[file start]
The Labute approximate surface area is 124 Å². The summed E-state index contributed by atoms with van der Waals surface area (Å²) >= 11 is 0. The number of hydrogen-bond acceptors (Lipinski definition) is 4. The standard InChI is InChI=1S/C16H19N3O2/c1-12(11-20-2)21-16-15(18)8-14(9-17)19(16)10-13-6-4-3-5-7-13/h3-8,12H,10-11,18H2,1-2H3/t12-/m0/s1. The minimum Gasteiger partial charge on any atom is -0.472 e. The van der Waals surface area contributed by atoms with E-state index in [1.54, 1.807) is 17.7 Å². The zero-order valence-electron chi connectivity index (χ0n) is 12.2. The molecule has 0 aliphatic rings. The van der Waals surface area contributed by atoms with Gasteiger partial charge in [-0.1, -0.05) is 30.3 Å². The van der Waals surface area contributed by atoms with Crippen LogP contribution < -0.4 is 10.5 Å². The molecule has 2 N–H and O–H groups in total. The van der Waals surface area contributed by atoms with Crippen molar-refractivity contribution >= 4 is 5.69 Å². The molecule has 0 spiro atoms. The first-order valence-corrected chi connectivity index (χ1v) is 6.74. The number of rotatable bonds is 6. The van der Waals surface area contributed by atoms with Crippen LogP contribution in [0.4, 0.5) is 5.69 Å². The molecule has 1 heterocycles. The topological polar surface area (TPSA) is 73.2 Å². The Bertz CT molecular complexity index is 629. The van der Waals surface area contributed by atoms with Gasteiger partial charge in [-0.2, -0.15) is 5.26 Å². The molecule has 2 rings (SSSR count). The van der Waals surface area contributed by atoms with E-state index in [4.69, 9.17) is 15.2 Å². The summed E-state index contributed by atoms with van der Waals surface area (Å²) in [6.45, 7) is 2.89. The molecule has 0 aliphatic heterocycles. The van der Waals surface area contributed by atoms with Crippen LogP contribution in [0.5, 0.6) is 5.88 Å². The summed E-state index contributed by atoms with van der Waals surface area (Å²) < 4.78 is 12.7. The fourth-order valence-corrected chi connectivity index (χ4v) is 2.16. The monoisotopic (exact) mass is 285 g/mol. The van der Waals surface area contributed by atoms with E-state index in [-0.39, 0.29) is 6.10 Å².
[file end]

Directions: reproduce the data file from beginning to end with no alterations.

The Labute approximate surface area is 124 Å². The summed E-state index contributed by atoms with van der Waals surface area (Å²) >= 11 is 0. The number of hydrogen-bond acceptors (Lipinski definition) is 4. The standard InChI is InChI=1S/C16H19N3O2/c1-12(11-20-2)21-16-15(18)8-14(9-17)19(16)10-13-6-4-3-5-7-13/h3-8,12H,10-11,18H2,1-2H3/t12-/m0/s1. The minimum Gasteiger partial charge on any atom is -0.472 e. The van der Waals surface area contributed by atoms with E-state index in [1.54, 1.807) is 17.7 Å². The zero-order valence-electron chi connectivity index (χ0n) is 12.2. The molecule has 0 aliphatic rings. The van der Waals surface area contributed by atoms with Gasteiger partial charge in [-0.1, -0.05) is 30.3 Å². The van der Waals surface area contributed by atoms with Crippen LogP contribution < -0.4 is 10.5 Å². The molecule has 2 N–H and O–H groups in total. The van der Waals surface area contributed by atoms with Crippen molar-refractivity contribution >= 4 is 5.69 Å². The molecule has 0 spiro atoms. The first-order valence-corrected chi connectivity index (χ1v) is 6.74. The number of rotatable bonds is 6. The van der Waals surface area contributed by atoms with Crippen LogP contribution in [0.4, 0.5) is 5.69 Å². The molecule has 1 heterocycles. The topological polar surface area (TPSA) is 73.2 Å². The Bertz CT molecular complexity index is 629. The van der Waals surface area contributed by atoms with Gasteiger partial charge in [-0.2, -0.15) is 5.26 Å². The molecule has 2 rings (SSSR count). The van der Waals surface area contributed by atoms with E-state index in [4.69, 9.17) is 15.2 Å². The summed E-state index contributed by atoms with van der Waals surface area (Å²) in [6.45, 7) is 2.89. The molecule has 0 aliphatic heterocycles. The van der Waals surface area contributed by atoms with Crippen LogP contribution in [0.5, 0.6) is 5.88 Å². The summed E-state index contributed by atoms with van der Waals surface area (Å²) < 4.78 is 12.7. The fourth-order valence-corrected chi connectivity index (χ4v) is 2.16. The monoisotopic (exact) mass is 285 g/mol. The van der Waals surface area contributed by atoms with E-state index in [-0.39, 0.29) is 6.10 Å².